In 2010, The Village Voice produced a five-part series, the “NYPD Tapes,” about a cop who secretly taped his fellow New York Police Department officers.
For more than two years, Adrian Schoolcraft secretly recorded every roll call at the 81st Precinct in Brooklyn and captured his superiors urging police officers to do two things in order to manipulate the “stats” that the department is under pressure to produce: Officers were told to arrest people who were doing little more than standing on the street, but they were also encouraged to disregard actual victims of serious crimes who wanted to file reports.
Arresting bystanders made it look like the department was efficient, while artificially reducing the amount of serious crime made the commander look good.
In October 2009, Schoolcraft met with NYPD investigators for three hours and detailed more than a dozen cases of crime reports being manipulated in the district. Three weeks after that meeting—which was supposed to have been kept secret from Schoolcraft’s superiors—his precinct commander and a deputy chief ordered Schoolcraft to be dragged from his apartment and forced into the Jamaica Hospital psychiatric ward for six days.
In the wake of our series, NYPD commissioner Raymond Kelly ordered an investigation into Schoolcraft’s claims. By June 2010, that investigation produced a report that the department has tried to keep secret for nearly two years.
The Voice has obtained that 95-page report, and it shows that the NYPD confirmed Schoolcraft’s allegations. In other words, at the same time that police officials were attacking Schoolcraft’s credibility, refusing to pay him, and serving him with administrative charges, the NYPD was sitting on a document that thoroughly vindicated his claims.
Investigators went beyond Schoolcraft’s specific claims and found many other instances in the 81st Precinct where crime reports were missing, had been misclassified, altered, rejected, or not even entered into the computer system that tracks crime reports.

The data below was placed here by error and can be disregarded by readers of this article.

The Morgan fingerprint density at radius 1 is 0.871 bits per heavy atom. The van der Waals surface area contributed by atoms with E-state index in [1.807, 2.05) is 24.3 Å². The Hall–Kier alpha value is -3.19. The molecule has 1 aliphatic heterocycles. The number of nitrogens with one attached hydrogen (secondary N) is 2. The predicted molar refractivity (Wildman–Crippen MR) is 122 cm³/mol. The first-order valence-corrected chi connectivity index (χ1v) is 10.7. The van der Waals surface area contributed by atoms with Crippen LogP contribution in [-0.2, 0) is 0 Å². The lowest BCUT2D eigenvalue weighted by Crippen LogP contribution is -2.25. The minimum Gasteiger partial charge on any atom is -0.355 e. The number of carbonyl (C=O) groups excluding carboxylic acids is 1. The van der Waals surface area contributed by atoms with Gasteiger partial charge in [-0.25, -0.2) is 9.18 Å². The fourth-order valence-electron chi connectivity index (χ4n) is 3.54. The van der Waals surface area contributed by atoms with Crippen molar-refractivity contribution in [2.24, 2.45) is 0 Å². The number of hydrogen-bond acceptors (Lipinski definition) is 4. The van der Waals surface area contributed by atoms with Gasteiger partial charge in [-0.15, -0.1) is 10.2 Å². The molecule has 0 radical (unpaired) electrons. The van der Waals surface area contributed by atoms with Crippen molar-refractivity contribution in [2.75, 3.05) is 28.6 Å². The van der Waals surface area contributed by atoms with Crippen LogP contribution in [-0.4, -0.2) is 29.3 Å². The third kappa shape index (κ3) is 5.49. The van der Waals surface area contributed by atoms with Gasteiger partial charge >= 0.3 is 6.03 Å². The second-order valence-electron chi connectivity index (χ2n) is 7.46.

These weren’t minor incidents. The victims included a Chinese-food delivery man robbed and beaten bloody, a man robbed at gunpoint, a cab driver robbed at gunpoint, a woman assaulted and beaten black and blue, a woman beaten by her spouse, and a woman burgled by men who forced their way into her apartment.
“When viewed in their totality, a disturbing pattern is prevalent and gives credence to the allegation that crimes are being improperly reported in order to avoid index-crime classifications,” investigators concluded. “This trend is indicative of a concerted effort to deliberately underreport crime in the 81st Precinct.”
NYPD spokesman Paul Browne did not respond to repeated requests for comment.
The investigation found that crime complaints were changed to reflect misdemeanor rather than felony crimes, which prevented those incidents from being counted in the all-important crime statistics. In addition, the investigation concluded that “an unwillingness to prepare reports for index crimes exists or existed in the command.”
Moreover, a significant number of serious index crimes were not entered into the computer tracking system known as OmniForm. “This was more than administrative error,” the probe concluded.
There was an “atmosphere in the command where index crimes were scrutinized to the point where it became easier to either not take the report at all or to take a report for a lesser, non-index crime,” investigators concluded.
Precinct Commander Steven Mauriello “failed to meet [his] responsibility.” As a result, “an atmosphere was created discouraging members of the command to accurately report index crimes.”
Mauriello’s lawyer and union representative say he did nothing wrong.
Some 45 members of the command were interviewed, and hundreds of documents were examined.
The implications of the report are obvious: If the 81st Precinct was a typical station house, then crime manipulation is more widespread than city officials have admitted.